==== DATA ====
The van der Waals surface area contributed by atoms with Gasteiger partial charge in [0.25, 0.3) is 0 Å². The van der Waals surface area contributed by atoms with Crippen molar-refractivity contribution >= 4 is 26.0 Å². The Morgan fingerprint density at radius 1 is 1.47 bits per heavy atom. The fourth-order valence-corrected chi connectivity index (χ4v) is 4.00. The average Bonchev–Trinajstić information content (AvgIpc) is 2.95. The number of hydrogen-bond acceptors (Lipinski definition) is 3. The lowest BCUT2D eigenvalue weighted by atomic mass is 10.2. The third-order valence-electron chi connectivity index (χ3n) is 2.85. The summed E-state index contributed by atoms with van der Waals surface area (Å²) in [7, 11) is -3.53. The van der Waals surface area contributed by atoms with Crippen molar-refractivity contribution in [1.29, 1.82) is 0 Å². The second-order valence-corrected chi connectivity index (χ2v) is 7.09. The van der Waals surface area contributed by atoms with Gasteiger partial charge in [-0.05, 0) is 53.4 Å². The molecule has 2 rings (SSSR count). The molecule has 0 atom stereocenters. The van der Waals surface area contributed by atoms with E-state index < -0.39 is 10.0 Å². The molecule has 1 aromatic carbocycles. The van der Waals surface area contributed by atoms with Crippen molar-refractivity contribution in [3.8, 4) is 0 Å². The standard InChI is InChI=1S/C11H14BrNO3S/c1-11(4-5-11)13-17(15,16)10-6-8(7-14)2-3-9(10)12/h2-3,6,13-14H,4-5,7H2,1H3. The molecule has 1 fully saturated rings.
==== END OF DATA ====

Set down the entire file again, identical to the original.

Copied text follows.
The van der Waals surface area contributed by atoms with Gasteiger partial charge in [0.25, 0.3) is 0 Å². The van der Waals surface area contributed by atoms with Crippen molar-refractivity contribution >= 4 is 26.0 Å². The Morgan fingerprint density at radius 1 is 1.47 bits per heavy atom. The fourth-order valence-corrected chi connectivity index (χ4v) is 4.00. The average Bonchev–Trinajstić information content (AvgIpc) is 2.95. The number of hydrogen-bond acceptors (Lipinski definition) is 3. The lowest BCUT2D eigenvalue weighted by atomic mass is 10.2. The third-order valence-electron chi connectivity index (χ3n) is 2.85. The summed E-state index contributed by atoms with van der Waals surface area (Å²) in [7, 11) is -3.53. The van der Waals surface area contributed by atoms with Crippen molar-refractivity contribution in [1.29, 1.82) is 0 Å². The second-order valence-corrected chi connectivity index (χ2v) is 7.09. The van der Waals surface area contributed by atoms with Gasteiger partial charge in [-0.05, 0) is 53.4 Å². The molecule has 2 rings (SSSR count). The molecule has 0 atom stereocenters. The van der Waals surface area contributed by atoms with E-state index < -0.39 is 10.0 Å². The molecule has 1 aromatic carbocycles. The van der Waals surface area contributed by atoms with Crippen molar-refractivity contribution in [3.8, 4) is 0 Å². The standard InChI is InChI=1S/C11H14BrNO3S/c1-11(4-5-11)13-17(15,16)10-6-8(7-14)2-3-9(10)12/h2-3,6,13-14H,4-5,7H2,1H3. The molecule has 1 fully saturated rings.